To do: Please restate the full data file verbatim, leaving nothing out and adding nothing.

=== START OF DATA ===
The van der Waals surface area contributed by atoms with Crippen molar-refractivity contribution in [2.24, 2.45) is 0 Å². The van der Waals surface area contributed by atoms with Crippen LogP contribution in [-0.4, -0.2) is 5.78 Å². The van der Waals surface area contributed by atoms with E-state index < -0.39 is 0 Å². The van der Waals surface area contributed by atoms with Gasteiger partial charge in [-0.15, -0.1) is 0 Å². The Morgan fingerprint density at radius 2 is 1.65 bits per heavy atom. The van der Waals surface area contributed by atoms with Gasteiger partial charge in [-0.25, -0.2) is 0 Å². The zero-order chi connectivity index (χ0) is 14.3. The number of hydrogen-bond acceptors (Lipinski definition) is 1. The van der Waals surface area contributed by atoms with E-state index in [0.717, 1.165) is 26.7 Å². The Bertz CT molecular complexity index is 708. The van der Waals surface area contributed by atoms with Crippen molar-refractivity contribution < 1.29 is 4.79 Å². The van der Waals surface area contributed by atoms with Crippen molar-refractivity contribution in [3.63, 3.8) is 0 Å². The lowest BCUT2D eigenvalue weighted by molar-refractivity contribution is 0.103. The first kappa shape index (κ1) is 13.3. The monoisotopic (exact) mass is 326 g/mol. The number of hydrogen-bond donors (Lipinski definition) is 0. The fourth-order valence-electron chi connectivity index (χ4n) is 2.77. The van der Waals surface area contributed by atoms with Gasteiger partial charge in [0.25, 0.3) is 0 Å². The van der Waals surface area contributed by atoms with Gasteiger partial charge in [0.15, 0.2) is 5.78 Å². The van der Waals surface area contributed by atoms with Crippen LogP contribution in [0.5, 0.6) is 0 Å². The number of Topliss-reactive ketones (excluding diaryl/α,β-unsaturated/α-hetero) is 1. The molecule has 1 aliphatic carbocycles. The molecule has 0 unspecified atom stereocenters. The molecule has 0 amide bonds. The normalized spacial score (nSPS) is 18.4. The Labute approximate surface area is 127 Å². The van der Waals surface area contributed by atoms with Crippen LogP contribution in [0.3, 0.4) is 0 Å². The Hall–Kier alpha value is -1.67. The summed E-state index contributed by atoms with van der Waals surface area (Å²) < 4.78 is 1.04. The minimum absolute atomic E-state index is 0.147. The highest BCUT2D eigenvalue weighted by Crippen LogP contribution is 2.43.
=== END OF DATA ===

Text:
The van der Waals surface area contributed by atoms with Crippen molar-refractivity contribution in [2.24, 2.45) is 0 Å². The van der Waals surface area contributed by atoms with Crippen LogP contribution in [-0.4, -0.2) is 5.78 Å². The van der Waals surface area contributed by atoms with E-state index < -0.39 is 0 Å². The van der Waals surface area contributed by atoms with Gasteiger partial charge in [-0.15, -0.1) is 0 Å². The Morgan fingerprint density at radius 2 is 1.65 bits per heavy atom. The van der Waals surface area contributed by atoms with Gasteiger partial charge in [-0.25, -0.2) is 0 Å². The zero-order chi connectivity index (χ0) is 14.3. The number of hydrogen-bond acceptors (Lipinski definition) is 1. The van der Waals surface area contributed by atoms with E-state index in [0.717, 1.165) is 26.7 Å². The Bertz CT molecular complexity index is 708. The van der Waals surface area contributed by atoms with Crippen molar-refractivity contribution < 1.29 is 4.79 Å². The van der Waals surface area contributed by atoms with Crippen molar-refractivity contribution in [3.63, 3.8) is 0 Å². The lowest BCUT2D eigenvalue weighted by molar-refractivity contribution is 0.103. The first kappa shape index (κ1) is 13.3. The monoisotopic (exact) mass is 326 g/mol. The number of hydrogen-bond donors (Lipinski definition) is 0. The fourth-order valence-electron chi connectivity index (χ4n) is 2.77. The van der Waals surface area contributed by atoms with Gasteiger partial charge in [0.25, 0.3) is 0 Å². The van der Waals surface area contributed by atoms with Gasteiger partial charge in [0.15, 0.2) is 5.78 Å². The van der Waals surface area contributed by atoms with Crippen LogP contribution in [0.5, 0.6) is 0 Å². The number of Topliss-reactive ketones (excluding diaryl/α,β-unsaturated/α-hetero) is 1. The molecule has 1 aliphatic carbocycles. The molecule has 0 unspecified atom stereocenters. The molecule has 0 amide bonds. The normalized spacial score (nSPS) is 18.4. The Labute approximate surface area is 127 Å². The van der Waals surface area contributed by atoms with Crippen LogP contribution in [0.3, 0.4) is 0 Å². The Hall–Kier alpha value is -1.67. The summed E-state index contributed by atoms with van der Waals surface area (Å²) < 4.78 is 1.04. The minimum absolute atomic E-state index is 0.147. The highest BCUT2D eigenvalue weighted by Crippen LogP contribution is 2.43.